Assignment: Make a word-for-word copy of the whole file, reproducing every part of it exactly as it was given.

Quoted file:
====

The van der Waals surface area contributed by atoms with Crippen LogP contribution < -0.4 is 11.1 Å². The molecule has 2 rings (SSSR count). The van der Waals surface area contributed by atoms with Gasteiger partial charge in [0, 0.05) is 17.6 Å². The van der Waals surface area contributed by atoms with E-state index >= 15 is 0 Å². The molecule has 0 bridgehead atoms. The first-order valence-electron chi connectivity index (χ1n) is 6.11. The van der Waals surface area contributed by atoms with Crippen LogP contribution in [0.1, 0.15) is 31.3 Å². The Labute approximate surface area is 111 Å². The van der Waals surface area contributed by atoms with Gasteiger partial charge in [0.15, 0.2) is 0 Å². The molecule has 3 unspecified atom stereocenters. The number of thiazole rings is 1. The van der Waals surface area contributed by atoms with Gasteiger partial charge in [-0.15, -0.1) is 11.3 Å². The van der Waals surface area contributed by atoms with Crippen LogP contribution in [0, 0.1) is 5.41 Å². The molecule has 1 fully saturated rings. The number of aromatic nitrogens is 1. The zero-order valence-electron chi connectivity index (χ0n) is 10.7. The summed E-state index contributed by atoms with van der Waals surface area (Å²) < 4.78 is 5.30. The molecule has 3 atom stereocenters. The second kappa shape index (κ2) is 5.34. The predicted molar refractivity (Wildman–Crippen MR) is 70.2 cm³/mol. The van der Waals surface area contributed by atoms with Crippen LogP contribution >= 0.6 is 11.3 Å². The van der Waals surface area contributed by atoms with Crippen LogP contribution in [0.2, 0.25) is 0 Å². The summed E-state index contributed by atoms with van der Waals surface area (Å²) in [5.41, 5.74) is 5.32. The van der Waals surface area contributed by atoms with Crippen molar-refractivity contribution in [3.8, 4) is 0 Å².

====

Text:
The van der Waals surface area contributed by atoms with Crippen LogP contribution < -0.4 is 11.1 Å². The molecule has 2 rings (SSSR count). The van der Waals surface area contributed by atoms with Gasteiger partial charge in [0, 0.05) is 17.6 Å². The van der Waals surface area contributed by atoms with E-state index >= 15 is 0 Å². The molecule has 0 bridgehead atoms. The first-order valence-electron chi connectivity index (χ1n) is 6.11. The van der Waals surface area contributed by atoms with Crippen LogP contribution in [0.1, 0.15) is 31.3 Å². The Labute approximate surface area is 111 Å². The van der Waals surface area contributed by atoms with Gasteiger partial charge in [0.15, 0.2) is 0 Å². The molecule has 3 unspecified atom stereocenters. The number of thiazole rings is 1. The van der Waals surface area contributed by atoms with Gasteiger partial charge in [-0.15, -0.1) is 11.3 Å². The van der Waals surface area contributed by atoms with Crippen LogP contribution in [0, 0.1) is 5.41 Å². The molecule has 1 fully saturated rings. The number of aromatic nitrogens is 1. The zero-order valence-electron chi connectivity index (χ0n) is 10.7. The summed E-state index contributed by atoms with van der Waals surface area (Å²) < 4.78 is 5.30. The molecule has 3 atom stereocenters. The second kappa shape index (κ2) is 5.34. The predicted molar refractivity (Wildman–Crippen MR) is 70.2 cm³/mol. The van der Waals surface area contributed by atoms with Crippen LogP contribution >= 0.6 is 11.3 Å². The van der Waals surface area contributed by atoms with Crippen LogP contribution in [0.2, 0.25) is 0 Å². The summed E-state index contributed by atoms with van der Waals surface area (Å²) in [5.41, 5.74) is 5.32. The van der Waals surface area contributed by atoms with Crippen molar-refractivity contribution in [3.8, 4) is 0 Å².